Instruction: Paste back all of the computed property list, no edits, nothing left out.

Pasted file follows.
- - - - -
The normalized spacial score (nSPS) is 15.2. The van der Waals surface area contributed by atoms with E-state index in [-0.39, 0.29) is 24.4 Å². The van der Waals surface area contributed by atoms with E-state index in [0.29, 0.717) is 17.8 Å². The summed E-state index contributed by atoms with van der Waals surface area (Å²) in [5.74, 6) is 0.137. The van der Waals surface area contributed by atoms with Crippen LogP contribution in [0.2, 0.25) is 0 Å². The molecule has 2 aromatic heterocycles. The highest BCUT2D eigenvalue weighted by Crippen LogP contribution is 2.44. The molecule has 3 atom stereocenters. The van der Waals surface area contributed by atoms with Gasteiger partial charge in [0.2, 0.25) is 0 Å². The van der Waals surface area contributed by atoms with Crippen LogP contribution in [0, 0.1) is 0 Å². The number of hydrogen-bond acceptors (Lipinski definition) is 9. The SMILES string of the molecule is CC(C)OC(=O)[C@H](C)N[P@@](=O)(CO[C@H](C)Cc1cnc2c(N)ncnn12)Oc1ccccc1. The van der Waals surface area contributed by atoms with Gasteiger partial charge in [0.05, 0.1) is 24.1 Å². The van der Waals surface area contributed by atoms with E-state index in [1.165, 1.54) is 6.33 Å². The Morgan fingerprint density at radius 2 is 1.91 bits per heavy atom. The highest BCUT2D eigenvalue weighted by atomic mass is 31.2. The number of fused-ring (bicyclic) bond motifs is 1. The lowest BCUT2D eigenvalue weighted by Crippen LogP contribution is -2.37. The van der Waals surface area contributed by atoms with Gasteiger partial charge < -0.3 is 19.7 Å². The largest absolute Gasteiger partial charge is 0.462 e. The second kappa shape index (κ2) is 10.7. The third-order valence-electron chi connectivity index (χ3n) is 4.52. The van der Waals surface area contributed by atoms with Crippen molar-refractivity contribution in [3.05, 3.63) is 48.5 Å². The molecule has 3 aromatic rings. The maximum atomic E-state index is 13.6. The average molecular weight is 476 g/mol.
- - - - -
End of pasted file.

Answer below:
The normalized spacial score (nSPS) is 15.2. The van der Waals surface area contributed by atoms with E-state index in [-0.39, 0.29) is 24.4 Å². The van der Waals surface area contributed by atoms with E-state index in [0.29, 0.717) is 17.8 Å². The summed E-state index contributed by atoms with van der Waals surface area (Å²) in [5.74, 6) is 0.137. The van der Waals surface area contributed by atoms with Crippen LogP contribution in [0.2, 0.25) is 0 Å². The molecule has 2 aromatic heterocycles. The highest BCUT2D eigenvalue weighted by Crippen LogP contribution is 2.44. The molecule has 3 atom stereocenters. The van der Waals surface area contributed by atoms with Gasteiger partial charge in [0.2, 0.25) is 0 Å². The van der Waals surface area contributed by atoms with Crippen LogP contribution in [0, 0.1) is 0 Å². The number of hydrogen-bond acceptors (Lipinski definition) is 9. The SMILES string of the molecule is CC(C)OC(=O)[C@H](C)N[P@@](=O)(CO[C@H](C)Cc1cnc2c(N)ncnn12)Oc1ccccc1. The van der Waals surface area contributed by atoms with Gasteiger partial charge in [0.05, 0.1) is 24.1 Å². The van der Waals surface area contributed by atoms with E-state index in [1.165, 1.54) is 6.33 Å². The Morgan fingerprint density at radius 2 is 1.91 bits per heavy atom. The highest BCUT2D eigenvalue weighted by atomic mass is 31.2. The number of fused-ring (bicyclic) bond motifs is 1. The lowest BCUT2D eigenvalue weighted by Crippen LogP contribution is -2.37. The van der Waals surface area contributed by atoms with Gasteiger partial charge < -0.3 is 19.7 Å². The largest absolute Gasteiger partial charge is 0.462 e. The second kappa shape index (κ2) is 10.7. The third-order valence-electron chi connectivity index (χ3n) is 4.52. The van der Waals surface area contributed by atoms with Crippen molar-refractivity contribution in [3.05, 3.63) is 48.5 Å². The molecule has 3 aromatic rings. The maximum atomic E-state index is 13.6. The average molecular weight is 476 g/mol.